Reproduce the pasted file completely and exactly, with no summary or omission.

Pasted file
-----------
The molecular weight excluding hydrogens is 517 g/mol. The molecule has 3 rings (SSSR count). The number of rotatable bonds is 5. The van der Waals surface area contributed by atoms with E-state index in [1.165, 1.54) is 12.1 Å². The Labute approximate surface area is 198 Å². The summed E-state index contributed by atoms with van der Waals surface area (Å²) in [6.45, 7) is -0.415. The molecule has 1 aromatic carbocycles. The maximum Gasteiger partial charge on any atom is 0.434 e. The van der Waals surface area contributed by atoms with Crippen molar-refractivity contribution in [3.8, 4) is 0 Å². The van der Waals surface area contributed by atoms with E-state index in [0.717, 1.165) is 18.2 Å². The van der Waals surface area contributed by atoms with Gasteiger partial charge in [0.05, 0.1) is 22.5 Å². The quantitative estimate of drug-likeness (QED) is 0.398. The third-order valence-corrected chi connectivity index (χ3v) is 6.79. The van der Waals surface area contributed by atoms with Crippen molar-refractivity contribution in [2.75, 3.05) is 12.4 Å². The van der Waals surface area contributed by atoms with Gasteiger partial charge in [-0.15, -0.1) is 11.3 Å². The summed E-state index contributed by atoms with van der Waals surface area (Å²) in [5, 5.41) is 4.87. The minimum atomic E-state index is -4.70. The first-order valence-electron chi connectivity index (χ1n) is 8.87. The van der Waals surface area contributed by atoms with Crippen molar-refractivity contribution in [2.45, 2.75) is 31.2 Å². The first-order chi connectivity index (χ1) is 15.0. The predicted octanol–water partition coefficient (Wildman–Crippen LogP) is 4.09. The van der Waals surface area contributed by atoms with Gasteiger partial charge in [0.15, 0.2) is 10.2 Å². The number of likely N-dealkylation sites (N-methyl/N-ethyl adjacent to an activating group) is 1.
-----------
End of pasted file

The molecular weight excluding hydrogens is 517 g/mol. The molecule has 3 rings (SSSR count). The number of rotatable bonds is 5. The van der Waals surface area contributed by atoms with E-state index in [1.165, 1.54) is 12.1 Å². The Labute approximate surface area is 198 Å². The summed E-state index contributed by atoms with van der Waals surface area (Å²) in [6.45, 7) is -0.415. The molecule has 1 aromatic carbocycles. The maximum Gasteiger partial charge on any atom is 0.434 e. The van der Waals surface area contributed by atoms with Crippen molar-refractivity contribution in [3.8, 4) is 0 Å². The van der Waals surface area contributed by atoms with E-state index in [0.717, 1.165) is 18.2 Å². The van der Waals surface area contributed by atoms with Gasteiger partial charge in [0.05, 0.1) is 22.5 Å². The quantitative estimate of drug-likeness (QED) is 0.398. The third-order valence-corrected chi connectivity index (χ3v) is 6.79. The van der Waals surface area contributed by atoms with Crippen molar-refractivity contribution in [2.75, 3.05) is 12.4 Å². The van der Waals surface area contributed by atoms with Gasteiger partial charge in [-0.15, -0.1) is 11.3 Å². The summed E-state index contributed by atoms with van der Waals surface area (Å²) in [5, 5.41) is 4.87. The minimum atomic E-state index is -4.70. The first-order valence-electron chi connectivity index (χ1n) is 8.87. The van der Waals surface area contributed by atoms with Crippen molar-refractivity contribution in [2.45, 2.75) is 31.2 Å². The first-order chi connectivity index (χ1) is 15.0. The predicted octanol–water partition coefficient (Wildman–Crippen LogP) is 4.09. The van der Waals surface area contributed by atoms with Gasteiger partial charge in [0.15, 0.2) is 10.2 Å². The number of likely N-dealkylation sites (N-methyl/N-ethyl adjacent to an activating group) is 1.